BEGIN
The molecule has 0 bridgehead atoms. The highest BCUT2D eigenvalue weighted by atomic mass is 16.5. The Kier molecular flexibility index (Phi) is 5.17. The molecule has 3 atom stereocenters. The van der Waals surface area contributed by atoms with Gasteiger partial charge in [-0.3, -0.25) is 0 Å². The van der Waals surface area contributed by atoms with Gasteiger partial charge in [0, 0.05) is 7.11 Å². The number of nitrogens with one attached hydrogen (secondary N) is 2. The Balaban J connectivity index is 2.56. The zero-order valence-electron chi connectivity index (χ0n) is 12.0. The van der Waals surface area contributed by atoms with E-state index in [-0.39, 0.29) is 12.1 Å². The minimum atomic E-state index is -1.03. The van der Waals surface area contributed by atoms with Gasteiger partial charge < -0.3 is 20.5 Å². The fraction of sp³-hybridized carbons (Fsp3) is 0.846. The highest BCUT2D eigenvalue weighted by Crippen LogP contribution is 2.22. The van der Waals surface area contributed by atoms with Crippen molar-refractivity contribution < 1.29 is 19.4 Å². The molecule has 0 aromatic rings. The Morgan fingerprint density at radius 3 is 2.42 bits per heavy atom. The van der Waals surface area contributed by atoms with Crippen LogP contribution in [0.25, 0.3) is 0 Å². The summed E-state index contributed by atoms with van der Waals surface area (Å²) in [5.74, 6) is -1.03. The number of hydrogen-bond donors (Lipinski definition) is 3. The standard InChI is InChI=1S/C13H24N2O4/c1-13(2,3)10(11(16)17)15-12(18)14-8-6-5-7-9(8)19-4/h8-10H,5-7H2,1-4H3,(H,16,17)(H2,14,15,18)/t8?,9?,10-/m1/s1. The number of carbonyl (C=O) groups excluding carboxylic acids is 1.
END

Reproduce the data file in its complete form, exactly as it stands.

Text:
The molecule has 0 bridgehead atoms. The highest BCUT2D eigenvalue weighted by atomic mass is 16.5. The Kier molecular flexibility index (Phi) is 5.17. The molecule has 3 atom stereocenters. The van der Waals surface area contributed by atoms with Gasteiger partial charge in [-0.3, -0.25) is 0 Å². The van der Waals surface area contributed by atoms with Gasteiger partial charge in [0, 0.05) is 7.11 Å². The number of nitrogens with one attached hydrogen (secondary N) is 2. The Balaban J connectivity index is 2.56. The zero-order valence-electron chi connectivity index (χ0n) is 12.0. The van der Waals surface area contributed by atoms with E-state index in [-0.39, 0.29) is 12.1 Å². The minimum atomic E-state index is -1.03. The van der Waals surface area contributed by atoms with Gasteiger partial charge < -0.3 is 20.5 Å². The fraction of sp³-hybridized carbons (Fsp3) is 0.846. The highest BCUT2D eigenvalue weighted by Crippen LogP contribution is 2.22. The van der Waals surface area contributed by atoms with Crippen molar-refractivity contribution < 1.29 is 19.4 Å². The molecule has 0 aromatic rings. The Morgan fingerprint density at radius 3 is 2.42 bits per heavy atom. The van der Waals surface area contributed by atoms with Crippen LogP contribution in [0.25, 0.3) is 0 Å². The summed E-state index contributed by atoms with van der Waals surface area (Å²) in [5.74, 6) is -1.03. The number of hydrogen-bond donors (Lipinski definition) is 3. The standard InChI is InChI=1S/C13H24N2O4/c1-13(2,3)10(11(16)17)15-12(18)14-8-6-5-7-9(8)19-4/h8-10H,5-7H2,1-4H3,(H,16,17)(H2,14,15,18)/t8?,9?,10-/m1/s1. The number of carbonyl (C=O) groups excluding carboxylic acids is 1.